Two York County oyster farmers' years-long battle to continue to commercially farm and harvest oysters at their homes without a special-use permit persists, as the county looks to the Virginia Supreme Court to appeal the October decision from the York-Poquoson Circuit Court.
On Wednesday, the state's supreme court accepted a pair of petitions filed on behalf of York County that look to overturn the lower court's ruling that Greg Garrett and Anthony Bavuso may farm oysters on their properties without special permission from the county. York County Attorney James Barnett Jr. filed the petitions for appeal in January.
Because the petitions for appeal have been accepted — without a preliminary hearing where Barnett would have to make a case as to why the supreme court should listen to the full case — Barnett now has a chance to convince the court to overturn the Circuit Court decision. Barnett said a hearing likely won't come until after Labor Day.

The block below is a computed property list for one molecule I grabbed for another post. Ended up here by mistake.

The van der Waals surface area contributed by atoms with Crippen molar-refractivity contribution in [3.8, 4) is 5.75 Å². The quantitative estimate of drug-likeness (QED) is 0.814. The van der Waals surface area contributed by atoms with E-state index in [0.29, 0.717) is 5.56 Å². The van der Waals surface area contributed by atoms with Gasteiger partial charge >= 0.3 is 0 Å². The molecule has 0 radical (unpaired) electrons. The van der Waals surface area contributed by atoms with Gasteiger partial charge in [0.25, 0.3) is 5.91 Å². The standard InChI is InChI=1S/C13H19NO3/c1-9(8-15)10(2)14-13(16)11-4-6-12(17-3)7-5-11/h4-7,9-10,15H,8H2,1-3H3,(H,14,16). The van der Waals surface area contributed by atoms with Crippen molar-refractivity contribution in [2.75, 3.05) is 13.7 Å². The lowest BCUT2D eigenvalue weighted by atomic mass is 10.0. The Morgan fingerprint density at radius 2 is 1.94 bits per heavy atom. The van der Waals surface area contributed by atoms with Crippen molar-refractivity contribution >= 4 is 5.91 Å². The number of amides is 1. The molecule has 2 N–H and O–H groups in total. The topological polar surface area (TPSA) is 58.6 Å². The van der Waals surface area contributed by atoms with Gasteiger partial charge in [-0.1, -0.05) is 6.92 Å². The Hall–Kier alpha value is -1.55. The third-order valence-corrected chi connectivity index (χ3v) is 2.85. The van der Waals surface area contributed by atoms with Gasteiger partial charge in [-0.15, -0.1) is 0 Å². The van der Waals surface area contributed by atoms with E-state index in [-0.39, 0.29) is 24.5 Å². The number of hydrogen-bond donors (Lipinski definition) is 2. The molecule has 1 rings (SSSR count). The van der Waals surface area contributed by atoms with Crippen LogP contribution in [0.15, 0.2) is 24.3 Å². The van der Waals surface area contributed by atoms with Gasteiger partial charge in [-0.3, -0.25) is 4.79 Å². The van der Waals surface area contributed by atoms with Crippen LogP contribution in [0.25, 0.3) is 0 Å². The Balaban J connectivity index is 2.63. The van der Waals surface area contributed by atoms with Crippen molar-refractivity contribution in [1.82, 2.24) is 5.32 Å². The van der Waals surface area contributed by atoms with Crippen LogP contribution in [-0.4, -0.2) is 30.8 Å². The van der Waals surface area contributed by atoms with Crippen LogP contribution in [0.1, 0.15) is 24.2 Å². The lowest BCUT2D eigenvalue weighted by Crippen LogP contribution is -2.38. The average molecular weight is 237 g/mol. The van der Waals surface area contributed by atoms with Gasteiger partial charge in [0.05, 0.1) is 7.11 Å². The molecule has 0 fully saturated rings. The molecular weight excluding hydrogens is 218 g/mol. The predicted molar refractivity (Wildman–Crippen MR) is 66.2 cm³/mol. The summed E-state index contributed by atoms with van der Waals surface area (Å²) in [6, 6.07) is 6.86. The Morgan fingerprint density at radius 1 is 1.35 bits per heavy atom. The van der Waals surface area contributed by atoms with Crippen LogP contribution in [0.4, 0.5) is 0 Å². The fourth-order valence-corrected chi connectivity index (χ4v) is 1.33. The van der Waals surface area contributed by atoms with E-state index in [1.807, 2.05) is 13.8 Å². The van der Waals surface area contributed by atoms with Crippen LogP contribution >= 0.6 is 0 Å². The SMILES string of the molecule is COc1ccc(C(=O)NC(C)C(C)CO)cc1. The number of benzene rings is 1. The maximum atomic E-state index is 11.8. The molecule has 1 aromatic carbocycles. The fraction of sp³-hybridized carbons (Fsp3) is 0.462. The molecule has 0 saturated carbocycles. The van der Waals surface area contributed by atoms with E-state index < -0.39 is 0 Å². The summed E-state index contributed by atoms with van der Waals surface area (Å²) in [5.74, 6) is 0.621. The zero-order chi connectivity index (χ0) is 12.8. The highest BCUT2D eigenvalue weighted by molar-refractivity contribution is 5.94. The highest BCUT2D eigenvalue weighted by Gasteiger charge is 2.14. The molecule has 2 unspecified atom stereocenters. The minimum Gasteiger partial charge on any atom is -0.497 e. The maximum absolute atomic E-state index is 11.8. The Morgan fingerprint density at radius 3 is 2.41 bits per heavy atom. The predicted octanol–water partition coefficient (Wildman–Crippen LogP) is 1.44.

Read the full story at Williamsburg Yorktown Daily>>
Brian Rothschild of the Center for Sustainable Fisheries on revisions to the Magnuson-Stevens Act.
National Fisherman Live: 4/8/14
The South Atlantic Fishery Management Council is currently soliciting applicants for open advisory panel seats as well as applications from scientists interested in serving on its Scientific and Statistical Committee.
The North Carolina Fisheries Association (NCFA), a nonprofit trade association representing commercial fishermen, seafood dealers and processors, recently announced a new leadership team. Incorporated in 1952, its administrative office is in Bayboro, N.C.